It wasn’t easy to juggle college coursework, a full-time job as an early childhood educator, and being a single mom, but it enabled Jamillah Meekins to become director of Brightside Academy in West Philadelphia last year. Taking advantage of opportunities for continuing education through the West Philadelphia Child Care Network and Community College of Philadelphia, she has been able to move up in her profession.
“You think anybody could teach a preschooler, but I learned about brain development and about how children learn,” said Meekins, a mother of two, who made changes to her classroom after earning a Child Development Associate certificate (CDA) in 2004. “It worked. I saw the difference.”
Meekins, 33, is one of many local early childhood teachers blazing a path that hundreds more will have to follow.
Due to changes in state and federal requirements, by 2011 over 1,000 early educators in Philadelphia must obtain a degree or certificate in early childhood education (ECE) in order to retain their positions.
Every lead teacher in Pre-K Counts, the state-funded preschool program which operates through the District, will be required to have state certification and a bachelor’s degree in ECE.
Child care centers participating in Keystone STARS, Pennsylvania’s quality-rating and improvement program, will also be required to meet certification criteria to maintain their STAR ratings. By July 2010, lead teachers will be required to hold an associate’s degree in ECE to teach in STAR 3 programs and a bachelor’s in ECE to teach in STAR 4 programs. Teacher’s aides will need a CDA certificate and an associate’s degree.
“It’s exactly what is needed. It’s right for kids [and] it’s good for the field,” said Sharon Easterling, executive director of the Delaware Valley Association for the Education of Young Children (DVAEYC), a staff development organization.
The new requirements have far-reaching effects and have gained widespread support, as research shows the link between teacher qualifications and success among kids in school and in life. Many hope that increasing professional credentials will also boost teacher pay. The average annual salary in the state in 2002 was just $17,402.
Despite its benefits, Easterling said that coordinating a large-scale credentials upgrade presents “a major challenge.”
To meet this challenge and support teachers, DVAEYC has created a new branch of its organization geared towards career advising. Since the project’s inception nearly three years ago, the career advisors have counseled approximately 500 Pre-K Counts teachers – 200 who are now enrolled in higher education.
Some fear that despite efforts to create a support network, highly skilled teachers may fall through the cracks, particularly teachers outside of Pre-K Counts.
“It’s really all about the teacher, and we need to honor this current workforce,” said Suzanne O’Connor, manager of United Way’s Success by 6® program. “There are a lot of great [people] out there who need to be supported.”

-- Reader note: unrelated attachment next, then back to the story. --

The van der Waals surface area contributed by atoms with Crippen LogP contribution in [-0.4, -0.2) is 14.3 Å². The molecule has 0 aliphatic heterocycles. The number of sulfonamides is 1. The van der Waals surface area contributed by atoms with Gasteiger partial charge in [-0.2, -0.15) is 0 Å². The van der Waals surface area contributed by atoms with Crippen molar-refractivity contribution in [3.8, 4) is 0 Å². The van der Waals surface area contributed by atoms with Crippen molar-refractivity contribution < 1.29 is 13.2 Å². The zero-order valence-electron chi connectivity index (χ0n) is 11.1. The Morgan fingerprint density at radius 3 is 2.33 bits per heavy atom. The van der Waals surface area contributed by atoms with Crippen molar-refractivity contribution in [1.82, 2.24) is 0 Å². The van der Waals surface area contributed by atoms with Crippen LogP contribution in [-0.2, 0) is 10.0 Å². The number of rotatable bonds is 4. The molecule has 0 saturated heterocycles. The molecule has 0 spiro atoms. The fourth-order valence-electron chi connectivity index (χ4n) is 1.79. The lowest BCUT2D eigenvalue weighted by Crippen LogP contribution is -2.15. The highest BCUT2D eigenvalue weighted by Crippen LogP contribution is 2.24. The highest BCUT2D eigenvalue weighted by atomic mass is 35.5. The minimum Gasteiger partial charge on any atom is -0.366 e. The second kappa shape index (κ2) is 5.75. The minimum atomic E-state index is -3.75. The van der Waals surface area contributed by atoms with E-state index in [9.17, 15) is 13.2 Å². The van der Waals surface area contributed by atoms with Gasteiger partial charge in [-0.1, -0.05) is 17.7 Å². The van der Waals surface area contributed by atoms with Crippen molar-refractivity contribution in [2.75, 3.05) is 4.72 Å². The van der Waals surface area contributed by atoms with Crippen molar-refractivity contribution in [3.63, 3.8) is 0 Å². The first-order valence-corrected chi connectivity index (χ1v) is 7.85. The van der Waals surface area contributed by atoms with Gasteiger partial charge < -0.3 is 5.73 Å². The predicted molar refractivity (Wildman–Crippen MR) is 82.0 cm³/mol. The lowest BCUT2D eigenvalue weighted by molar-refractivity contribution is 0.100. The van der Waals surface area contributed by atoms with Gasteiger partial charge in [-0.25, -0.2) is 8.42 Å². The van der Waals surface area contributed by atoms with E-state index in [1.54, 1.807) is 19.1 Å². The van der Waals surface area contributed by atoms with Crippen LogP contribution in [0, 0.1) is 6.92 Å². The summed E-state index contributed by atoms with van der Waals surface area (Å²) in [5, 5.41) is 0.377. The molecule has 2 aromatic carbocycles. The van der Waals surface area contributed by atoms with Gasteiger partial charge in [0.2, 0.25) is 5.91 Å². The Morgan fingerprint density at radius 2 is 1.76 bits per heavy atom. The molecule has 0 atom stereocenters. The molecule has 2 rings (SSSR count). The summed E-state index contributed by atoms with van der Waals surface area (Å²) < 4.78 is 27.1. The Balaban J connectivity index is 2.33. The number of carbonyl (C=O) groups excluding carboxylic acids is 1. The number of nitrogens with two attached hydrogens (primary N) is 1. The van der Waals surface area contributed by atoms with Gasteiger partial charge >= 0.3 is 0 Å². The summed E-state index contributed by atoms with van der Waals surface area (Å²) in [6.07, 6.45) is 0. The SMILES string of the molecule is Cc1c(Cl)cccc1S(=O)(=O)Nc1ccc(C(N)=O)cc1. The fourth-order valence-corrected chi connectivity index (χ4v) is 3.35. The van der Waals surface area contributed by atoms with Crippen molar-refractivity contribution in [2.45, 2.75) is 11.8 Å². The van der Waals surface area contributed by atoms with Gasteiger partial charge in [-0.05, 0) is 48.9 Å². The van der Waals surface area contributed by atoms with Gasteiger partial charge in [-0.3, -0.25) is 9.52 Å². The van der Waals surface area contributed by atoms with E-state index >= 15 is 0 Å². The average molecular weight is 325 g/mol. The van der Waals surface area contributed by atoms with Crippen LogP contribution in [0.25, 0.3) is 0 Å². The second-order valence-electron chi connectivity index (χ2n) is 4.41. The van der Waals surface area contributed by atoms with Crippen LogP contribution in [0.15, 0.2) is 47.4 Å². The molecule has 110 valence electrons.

Particularly frustrating for early educators are some colleges’ core requirements that have little relevance to their daily work – classes such as math, world history, or chemistry. Many worry that these courses may cause people to leave the field.
“You have a teacher who perhaps has not been in school for a very long time [so] there’s a lot of anxiety around this issue,” said Debra Lawrence, executive director of the Southeast Regional Key.
But the state’s policies are fair, she added.
“The state has not been unreasonable in understanding that some folks can’t access higher education, but they also understand that we can’t allow just anyone to work with small children,” she said. “This is no longer a vocation; it’s a profession.”
Meekins earned her CDA certificate and an associate’s degree with the help of the T.E.A.C.H. (Teacher Education and Compensation Helps) scholarship program. Scholarships are available to teachers pursuing a degree or certificate in early childhood education. They cover 80 percent of tuition costs at partner colleges, as well as expenses such as transportation and books.
As hundreds of educators take advantage of the scholarships to return to school, critics are urging policymakers to closely examine the coursework to ensure that the requirements serve their intended purpose. Many suggest that higher education is lagging behind developments in the field and point to a lack of standards across different schools.
“My hope is that all the early childhood programs in the area try to do this effectively, but there are definitely weaker programs,” said Cindy Kennedy Reedy, director of early childhood programs at Arcadia University.
Reedy added that schools that did not previously offer early childhood degrees may be struggling to deliver the content. “That’s not a quick add-on,” she said.
One option may be partnering with expert community-based professional development organizations, as St. Joseph’s has done with the Institute for Family Professionals, to offer early childhood-specific coursework.
Arcadia has also been creative in attracting early educators who have been out of school a while by offering cohort-based courses off-campus at child care centers and YMCAs.
“When you get with a like-minded group, it’s much more supportive and less threatening,” said Reedy.
Now helping her staff at Brightside to navigate the higher education system, Meekins agrees that peer support is critical.
“We are working together [and] pulling each other up,” she said. “Everyone is pretty much on a positive note.”
For information on the T.E.A.C.H. Early Childhood Pennslyvania Scholarship Program, go to www.pacca.org/teach or call 877-51-TEACH